The bottom line is that lighter infantry or cavalry are more flexible in movement, while more disciplined troops and a higher command structure are easier to move around the battlefield. This sounds pretty realistic to me. There is an additional rating for typically barbarian troops, called "Impetuous." Impetuous troops must advance within 30U of the enemy.....imagine hundreds of hairy Germans just itching to charge into those implacable Roman legionaries.

Disorder must be avoided as much as possible. Disorder affects movement, firing, combat-- pretty much everything in the game.

Although "free and easy" movement in other rules systems are fun and quicker to play, I have to say that the restrictive movement in Impetus adds flavor and a strategic subtlety to the game, but is not so complex that it is overwhelming.  As an admirer of realism in miniatures rules, I prefer this approach.


Impetus is especially popular as a tournament game


Opportunity

Placing a unit on opportunity allows the unit to react to the enemy in future phases. The unit on opportunity may fire, opportunity charge, or countercharge. Units within 5"U" of an enemy unit may also react without being placed on opportunity. This is a great way for the non-activated side to remain engaged and turn the game away from a strictly IGO-UGO system.

I need to spend a bit more time with the opportunity rules -- I find that this is one of the more complex concepts within the system.

Firing

Firing also makes up a major part of the system. Typically, lighter troops or skirmishers conduct firing (with the exception of a few heavy infantry units, most notably the Roman pila). Firing can cause disorder or actual casualties.

Firing is range and weapon dependent. Bonus dice are added to the VBU and rolled for hits. As in combat, 6's and double 5's result in hits. The number of hits are then rolled against the critical number (VBU rating plus or minus other modifiers) to determine actual casualties.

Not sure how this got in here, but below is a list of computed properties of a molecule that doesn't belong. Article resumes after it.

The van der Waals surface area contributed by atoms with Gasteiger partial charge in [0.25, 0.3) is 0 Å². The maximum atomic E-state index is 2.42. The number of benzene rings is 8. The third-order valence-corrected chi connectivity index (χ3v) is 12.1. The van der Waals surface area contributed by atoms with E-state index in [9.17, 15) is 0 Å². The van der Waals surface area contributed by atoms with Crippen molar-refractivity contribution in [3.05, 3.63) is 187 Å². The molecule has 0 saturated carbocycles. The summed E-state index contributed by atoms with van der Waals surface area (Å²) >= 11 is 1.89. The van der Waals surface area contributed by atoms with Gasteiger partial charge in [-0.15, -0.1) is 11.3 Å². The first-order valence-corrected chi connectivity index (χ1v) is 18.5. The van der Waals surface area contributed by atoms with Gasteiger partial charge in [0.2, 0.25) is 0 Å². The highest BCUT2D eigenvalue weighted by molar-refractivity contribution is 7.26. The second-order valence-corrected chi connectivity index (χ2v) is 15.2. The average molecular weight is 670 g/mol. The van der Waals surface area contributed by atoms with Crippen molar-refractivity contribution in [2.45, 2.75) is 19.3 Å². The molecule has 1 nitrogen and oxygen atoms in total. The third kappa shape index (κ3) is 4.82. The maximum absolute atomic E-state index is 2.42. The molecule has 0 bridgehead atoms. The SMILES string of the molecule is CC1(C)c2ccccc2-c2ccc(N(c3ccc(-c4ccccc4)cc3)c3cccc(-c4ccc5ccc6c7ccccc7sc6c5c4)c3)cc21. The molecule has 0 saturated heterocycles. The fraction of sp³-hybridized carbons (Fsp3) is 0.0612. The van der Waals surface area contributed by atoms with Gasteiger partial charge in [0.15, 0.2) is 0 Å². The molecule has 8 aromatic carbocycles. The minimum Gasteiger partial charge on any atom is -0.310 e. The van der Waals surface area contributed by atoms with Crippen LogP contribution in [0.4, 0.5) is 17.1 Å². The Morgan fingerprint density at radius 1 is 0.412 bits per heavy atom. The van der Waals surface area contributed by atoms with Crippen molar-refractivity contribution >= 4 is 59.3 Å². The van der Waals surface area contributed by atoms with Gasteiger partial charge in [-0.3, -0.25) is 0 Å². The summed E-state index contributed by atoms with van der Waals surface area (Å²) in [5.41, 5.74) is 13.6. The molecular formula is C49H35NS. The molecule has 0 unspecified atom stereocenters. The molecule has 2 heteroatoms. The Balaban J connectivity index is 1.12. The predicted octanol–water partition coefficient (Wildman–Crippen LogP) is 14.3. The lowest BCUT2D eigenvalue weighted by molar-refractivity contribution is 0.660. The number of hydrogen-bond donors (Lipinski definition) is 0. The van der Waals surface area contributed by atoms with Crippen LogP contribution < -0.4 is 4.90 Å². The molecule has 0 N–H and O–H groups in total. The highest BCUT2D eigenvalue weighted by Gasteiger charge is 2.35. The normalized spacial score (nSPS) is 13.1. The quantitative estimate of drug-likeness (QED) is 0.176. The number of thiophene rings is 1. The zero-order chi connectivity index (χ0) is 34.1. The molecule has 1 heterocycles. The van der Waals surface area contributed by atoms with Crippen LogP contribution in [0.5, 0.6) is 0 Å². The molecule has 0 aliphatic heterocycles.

Firing can be damaging but is typically not as decisive as combat.

Charging and Combat

Units that charge receive a charge distance bonus (1d6 for cavalry, 1d6/2 for infantry). Only units with an Impetus rating of at least 1 may charge (most skirmishers for example have a rating of 0 and therefore cannot charge).

Charged units may attempt to countercharge or, if skirmishers or light cavalry, may evade. Charging units add their VBU and their Impetus rating to determine the number of combat dice to throw. Again, like firing, 6's and double 5's equal hits, and actual casualties are determined in the same way of rolling hits against the modified VBU.

A defeated unit must retreat (rolled dice) a certain distance. If the defeated unit's VBU reaches 0, then it is considered routed and removed from the battlefield.

Period-flavor rules

To add to the realism of the system, there are several special rules for specific armies. For example, the Roman practice of throwing pila either before charging or receiving a charge is covered. Another example is the Shieldwall rule for the Dark Ages. A unit forming a shield wall is restricted in its movement, but if receiving a charge cancels out the Impetus rating dice of the enemy.

Other rules like forming large units, scythed chariots, long spears, and pikes are contained in the rules. This adds considerable period flavor to the system.


Final thoughts

After only about a half-dozen games, I have found Impetus to be a very smooth playing game, but one loaded with subtlety and tactical challenge. After searching through various forum entries and other reviews, the prevailing wisdom is that it takes about 50 games to fully appreciate the "elegance" of the system. I don't know about that, but I can tell you that the more I play it, the more I'm hooked on it.

As for the jewels of the system, I think the command and control and discipline rules are the strengths of Impetus. VBU and the Impetus ratings truly demonstrate differences between different types of troops in an easy to understand format.

I have seen criticism of the system's portrayal of missile fire, which on the surface seems extremely detailed, versus that of combat, which seems simplified. I typically don't have an issue with this, as there is a great variety of missile weapons and artillery that were very range-dependent. When it comes to close combat, a sword kills as easily as a spear. I'm ok with this.

The addition of special rules (detailed above) provide the necessary historic flavor to a period that spans such a great period of years.

Although Hail Caesar, for example, looks great on the table, Impetus requires a smaller number of figures to field an army. It is therefore less expensive to field full armies for any game.

So, in summary, I feel that Impetus is a challenging, yet not overly complex, game that should satisfy any serious gamer. It firmly resides in the spectrum between DBA and rules like Hail Caesar. I'm hooked.....and I'm looking forward to posting more AAR's for Impetus games in the future.